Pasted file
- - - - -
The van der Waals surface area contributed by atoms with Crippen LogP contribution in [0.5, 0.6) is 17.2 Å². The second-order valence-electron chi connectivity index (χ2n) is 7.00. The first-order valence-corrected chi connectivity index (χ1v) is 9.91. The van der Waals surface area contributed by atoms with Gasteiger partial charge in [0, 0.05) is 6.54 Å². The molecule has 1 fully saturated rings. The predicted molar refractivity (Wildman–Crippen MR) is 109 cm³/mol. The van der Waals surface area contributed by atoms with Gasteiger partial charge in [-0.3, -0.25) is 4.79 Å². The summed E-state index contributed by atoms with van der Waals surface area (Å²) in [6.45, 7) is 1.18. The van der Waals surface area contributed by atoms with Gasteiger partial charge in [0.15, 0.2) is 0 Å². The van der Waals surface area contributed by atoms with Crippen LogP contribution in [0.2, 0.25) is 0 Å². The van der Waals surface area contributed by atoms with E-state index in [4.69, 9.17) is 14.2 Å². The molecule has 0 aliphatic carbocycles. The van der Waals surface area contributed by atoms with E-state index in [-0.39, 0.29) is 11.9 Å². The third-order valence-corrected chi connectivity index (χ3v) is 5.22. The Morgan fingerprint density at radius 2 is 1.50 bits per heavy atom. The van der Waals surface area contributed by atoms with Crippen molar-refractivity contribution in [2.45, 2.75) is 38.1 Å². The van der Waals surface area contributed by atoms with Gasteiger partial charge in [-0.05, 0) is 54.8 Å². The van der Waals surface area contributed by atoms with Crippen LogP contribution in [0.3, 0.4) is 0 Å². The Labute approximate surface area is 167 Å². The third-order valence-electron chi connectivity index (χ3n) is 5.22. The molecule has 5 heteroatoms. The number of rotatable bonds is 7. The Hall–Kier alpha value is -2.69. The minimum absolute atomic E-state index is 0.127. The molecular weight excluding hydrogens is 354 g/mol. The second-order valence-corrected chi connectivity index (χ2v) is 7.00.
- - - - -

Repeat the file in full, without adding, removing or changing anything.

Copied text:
The van der Waals surface area contributed by atoms with Crippen LogP contribution in [0.5, 0.6) is 17.2 Å². The second-order valence-electron chi connectivity index (χ2n) is 7.00. The first-order valence-corrected chi connectivity index (χ1v) is 9.91. The van der Waals surface area contributed by atoms with Gasteiger partial charge in [0, 0.05) is 6.54 Å². The molecule has 1 fully saturated rings. The predicted molar refractivity (Wildman–Crippen MR) is 109 cm³/mol. The van der Waals surface area contributed by atoms with Gasteiger partial charge in [-0.3, -0.25) is 4.79 Å². The summed E-state index contributed by atoms with van der Waals surface area (Å²) in [6.45, 7) is 1.18. The van der Waals surface area contributed by atoms with Gasteiger partial charge in [0.15, 0.2) is 0 Å². The van der Waals surface area contributed by atoms with Crippen LogP contribution in [0.2, 0.25) is 0 Å². The van der Waals surface area contributed by atoms with E-state index in [4.69, 9.17) is 14.2 Å². The molecule has 0 aliphatic carbocycles. The van der Waals surface area contributed by atoms with E-state index in [-0.39, 0.29) is 11.9 Å². The third-order valence-corrected chi connectivity index (χ3v) is 5.22. The Morgan fingerprint density at radius 2 is 1.50 bits per heavy atom. The van der Waals surface area contributed by atoms with Crippen molar-refractivity contribution in [2.45, 2.75) is 38.1 Å². The van der Waals surface area contributed by atoms with Gasteiger partial charge in [-0.05, 0) is 54.8 Å². The van der Waals surface area contributed by atoms with Crippen LogP contribution in [0.3, 0.4) is 0 Å². The Labute approximate surface area is 167 Å². The third-order valence-electron chi connectivity index (χ3n) is 5.22. The molecule has 5 heteroatoms. The number of rotatable bonds is 7. The Hall–Kier alpha value is -2.69. The minimum absolute atomic E-state index is 0.127. The molecular weight excluding hydrogens is 354 g/mol. The second-order valence-corrected chi connectivity index (χ2v) is 7.00.